"We are also told that the avocado is a native of Peru...this is an error...caused because it was in Peru that the Spaniards found it first. But Pizarro entered Peru only in 1527, while the avocado had already been described in 1519 in the Suma de geografia of Margin Fernandex de Encisco, who discovered it near what is now Santa Marta, Colombia. We are told too that avocados were first cultivated in Peru during what is called the 'Formative Period' of Peruvian agriculture, which runs from 650AD to the beginning of our era...however, Garcilaco di la Vega...wrote more plausible that it was brought from Ecuador into the warm valleys near Cuzco by the Inca Tupac Yupanqui, who reigned in the fifteenth century AD..."
---Food, Waverly Root, [Smithmark:New York] 1980 (p.17-18)
Foods America Gave the World, (A Hyatt Verrill, page 168) concludes "We have the ancient pre-Incan races of Peru, the Mayas of Yucatan and Guatemala and the Aztecs of Mexico to thank for having given us this splendid fruit...Whether the pre-Incans, the Mayas or Aztecs were the first to see the possibilities in the development of the aguacate [avocado] will probably never be known, for the fruits are depicted on pottery and sculptures of all these immeasurably ancient races."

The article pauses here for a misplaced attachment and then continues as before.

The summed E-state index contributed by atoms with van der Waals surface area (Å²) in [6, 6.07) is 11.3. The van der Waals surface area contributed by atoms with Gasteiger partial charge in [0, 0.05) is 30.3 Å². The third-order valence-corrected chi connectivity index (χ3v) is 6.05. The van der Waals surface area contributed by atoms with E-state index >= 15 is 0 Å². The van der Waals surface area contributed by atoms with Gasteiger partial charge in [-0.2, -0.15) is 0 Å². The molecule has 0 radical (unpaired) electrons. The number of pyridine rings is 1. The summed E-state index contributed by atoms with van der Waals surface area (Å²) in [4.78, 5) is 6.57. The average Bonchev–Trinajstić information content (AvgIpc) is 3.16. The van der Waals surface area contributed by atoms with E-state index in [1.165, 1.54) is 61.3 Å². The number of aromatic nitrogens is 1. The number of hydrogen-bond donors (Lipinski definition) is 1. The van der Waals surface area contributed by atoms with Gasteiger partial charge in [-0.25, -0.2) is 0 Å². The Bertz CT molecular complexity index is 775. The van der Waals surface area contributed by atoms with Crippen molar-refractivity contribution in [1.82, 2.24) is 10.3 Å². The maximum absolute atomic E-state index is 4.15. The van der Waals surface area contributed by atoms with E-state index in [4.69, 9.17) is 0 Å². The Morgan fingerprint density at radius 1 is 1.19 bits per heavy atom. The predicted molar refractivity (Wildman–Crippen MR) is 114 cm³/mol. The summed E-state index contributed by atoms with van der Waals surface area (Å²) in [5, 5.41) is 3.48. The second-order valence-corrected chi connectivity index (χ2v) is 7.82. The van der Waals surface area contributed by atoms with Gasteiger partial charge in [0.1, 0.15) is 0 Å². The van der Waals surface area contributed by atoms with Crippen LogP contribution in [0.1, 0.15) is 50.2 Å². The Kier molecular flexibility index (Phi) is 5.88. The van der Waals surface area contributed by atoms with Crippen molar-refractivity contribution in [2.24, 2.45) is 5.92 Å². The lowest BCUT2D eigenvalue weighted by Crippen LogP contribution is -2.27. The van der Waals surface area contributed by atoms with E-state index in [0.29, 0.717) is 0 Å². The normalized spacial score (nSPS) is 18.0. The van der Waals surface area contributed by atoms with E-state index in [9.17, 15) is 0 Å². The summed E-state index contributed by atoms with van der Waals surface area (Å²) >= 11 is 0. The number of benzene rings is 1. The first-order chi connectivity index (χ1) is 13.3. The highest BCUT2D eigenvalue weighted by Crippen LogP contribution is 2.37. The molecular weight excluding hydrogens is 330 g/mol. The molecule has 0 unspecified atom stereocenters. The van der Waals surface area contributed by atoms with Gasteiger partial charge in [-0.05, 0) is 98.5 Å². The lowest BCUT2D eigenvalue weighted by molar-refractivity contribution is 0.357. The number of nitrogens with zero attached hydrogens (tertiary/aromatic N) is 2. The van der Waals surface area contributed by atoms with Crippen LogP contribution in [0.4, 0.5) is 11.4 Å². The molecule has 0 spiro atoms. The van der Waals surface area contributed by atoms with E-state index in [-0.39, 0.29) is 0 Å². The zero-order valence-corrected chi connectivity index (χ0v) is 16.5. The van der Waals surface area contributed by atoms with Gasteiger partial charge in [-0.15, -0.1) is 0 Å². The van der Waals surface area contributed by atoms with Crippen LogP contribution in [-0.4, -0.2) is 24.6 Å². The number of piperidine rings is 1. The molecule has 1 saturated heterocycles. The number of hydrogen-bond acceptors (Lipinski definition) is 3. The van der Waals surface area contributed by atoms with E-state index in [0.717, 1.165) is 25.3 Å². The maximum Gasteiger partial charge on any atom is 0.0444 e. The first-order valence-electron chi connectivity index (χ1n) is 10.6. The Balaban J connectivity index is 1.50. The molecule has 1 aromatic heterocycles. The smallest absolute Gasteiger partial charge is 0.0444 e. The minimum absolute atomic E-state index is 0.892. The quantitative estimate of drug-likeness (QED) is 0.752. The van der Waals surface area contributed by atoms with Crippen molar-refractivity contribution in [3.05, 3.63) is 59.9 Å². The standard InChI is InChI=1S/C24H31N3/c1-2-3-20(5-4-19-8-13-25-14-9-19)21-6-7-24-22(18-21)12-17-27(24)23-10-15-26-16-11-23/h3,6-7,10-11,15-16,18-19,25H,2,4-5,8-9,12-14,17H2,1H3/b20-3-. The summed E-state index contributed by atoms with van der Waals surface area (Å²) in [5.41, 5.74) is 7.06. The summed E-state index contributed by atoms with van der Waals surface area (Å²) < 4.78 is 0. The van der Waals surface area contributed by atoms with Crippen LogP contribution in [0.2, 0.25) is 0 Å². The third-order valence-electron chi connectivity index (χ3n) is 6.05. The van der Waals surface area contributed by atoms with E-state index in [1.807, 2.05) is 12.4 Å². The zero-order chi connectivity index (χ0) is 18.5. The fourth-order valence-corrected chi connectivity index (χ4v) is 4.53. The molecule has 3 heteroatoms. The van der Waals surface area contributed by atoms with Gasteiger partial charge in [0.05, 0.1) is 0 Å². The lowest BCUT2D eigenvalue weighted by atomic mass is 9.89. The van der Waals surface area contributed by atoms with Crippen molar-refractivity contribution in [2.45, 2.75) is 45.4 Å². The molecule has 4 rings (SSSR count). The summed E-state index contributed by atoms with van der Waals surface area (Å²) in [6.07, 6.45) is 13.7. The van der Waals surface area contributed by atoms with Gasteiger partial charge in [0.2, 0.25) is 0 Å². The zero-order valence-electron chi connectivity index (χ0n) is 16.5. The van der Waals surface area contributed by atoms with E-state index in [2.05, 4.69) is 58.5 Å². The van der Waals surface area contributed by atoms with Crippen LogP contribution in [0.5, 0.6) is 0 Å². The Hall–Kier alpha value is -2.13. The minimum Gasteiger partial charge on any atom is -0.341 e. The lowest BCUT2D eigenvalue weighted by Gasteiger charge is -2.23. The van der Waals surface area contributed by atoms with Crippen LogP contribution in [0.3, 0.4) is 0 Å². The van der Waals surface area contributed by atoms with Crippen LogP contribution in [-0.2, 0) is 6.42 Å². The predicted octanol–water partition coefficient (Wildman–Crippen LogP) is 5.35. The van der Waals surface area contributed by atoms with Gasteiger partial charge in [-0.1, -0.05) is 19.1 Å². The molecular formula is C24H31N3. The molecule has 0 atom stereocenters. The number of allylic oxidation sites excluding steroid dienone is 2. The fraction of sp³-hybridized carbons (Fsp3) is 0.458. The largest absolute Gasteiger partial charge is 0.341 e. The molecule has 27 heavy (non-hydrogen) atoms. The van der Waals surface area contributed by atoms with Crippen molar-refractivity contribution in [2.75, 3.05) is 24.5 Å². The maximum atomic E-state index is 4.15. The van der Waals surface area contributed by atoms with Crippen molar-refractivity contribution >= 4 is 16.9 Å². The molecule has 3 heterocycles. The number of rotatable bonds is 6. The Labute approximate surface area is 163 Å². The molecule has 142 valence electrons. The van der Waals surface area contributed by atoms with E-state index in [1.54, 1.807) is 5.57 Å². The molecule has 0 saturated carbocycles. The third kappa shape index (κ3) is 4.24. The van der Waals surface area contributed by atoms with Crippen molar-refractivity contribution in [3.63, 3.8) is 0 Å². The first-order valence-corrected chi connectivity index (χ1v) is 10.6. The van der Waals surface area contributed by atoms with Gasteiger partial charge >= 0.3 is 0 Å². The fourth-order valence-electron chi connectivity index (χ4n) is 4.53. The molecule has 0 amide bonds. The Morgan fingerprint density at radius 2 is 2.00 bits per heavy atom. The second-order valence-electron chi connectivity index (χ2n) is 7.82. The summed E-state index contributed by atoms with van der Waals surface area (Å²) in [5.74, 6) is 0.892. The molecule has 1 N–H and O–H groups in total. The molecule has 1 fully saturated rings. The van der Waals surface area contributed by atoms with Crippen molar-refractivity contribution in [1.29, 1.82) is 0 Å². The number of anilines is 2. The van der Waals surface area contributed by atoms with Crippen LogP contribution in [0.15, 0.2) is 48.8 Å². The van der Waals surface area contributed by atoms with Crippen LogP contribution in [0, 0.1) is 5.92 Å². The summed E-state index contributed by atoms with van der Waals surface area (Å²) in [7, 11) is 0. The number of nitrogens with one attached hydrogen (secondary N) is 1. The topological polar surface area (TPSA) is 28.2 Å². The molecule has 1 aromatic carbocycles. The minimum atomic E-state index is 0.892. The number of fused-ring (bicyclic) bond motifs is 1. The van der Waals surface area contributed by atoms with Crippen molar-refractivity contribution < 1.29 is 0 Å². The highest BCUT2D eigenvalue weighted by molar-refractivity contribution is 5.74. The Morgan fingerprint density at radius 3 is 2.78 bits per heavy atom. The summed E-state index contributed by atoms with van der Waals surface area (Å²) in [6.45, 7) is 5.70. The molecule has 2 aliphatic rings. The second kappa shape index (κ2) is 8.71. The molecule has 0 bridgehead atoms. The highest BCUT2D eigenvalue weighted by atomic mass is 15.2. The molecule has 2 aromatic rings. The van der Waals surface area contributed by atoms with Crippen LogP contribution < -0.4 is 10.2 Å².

"The small, nearly spherical seeds of wild avocados are found in archaeolgical sites in Oazaca and the Tehucan valley of Mexico at dates of 8000 to 7000 B.C. They are seeds of the cold and drought-toleratant upland avocado...tree...By 6000 to 5000 B.C. they were being cultivated in Tehuacan, as shown by the increasing size of the fruit and the change in seed shape from the round wild type to egg-shaped. The two other races are the Guatemalan...and the misnamed West Indian race, which was not found in the West Indies until after the arrival of the Europeans."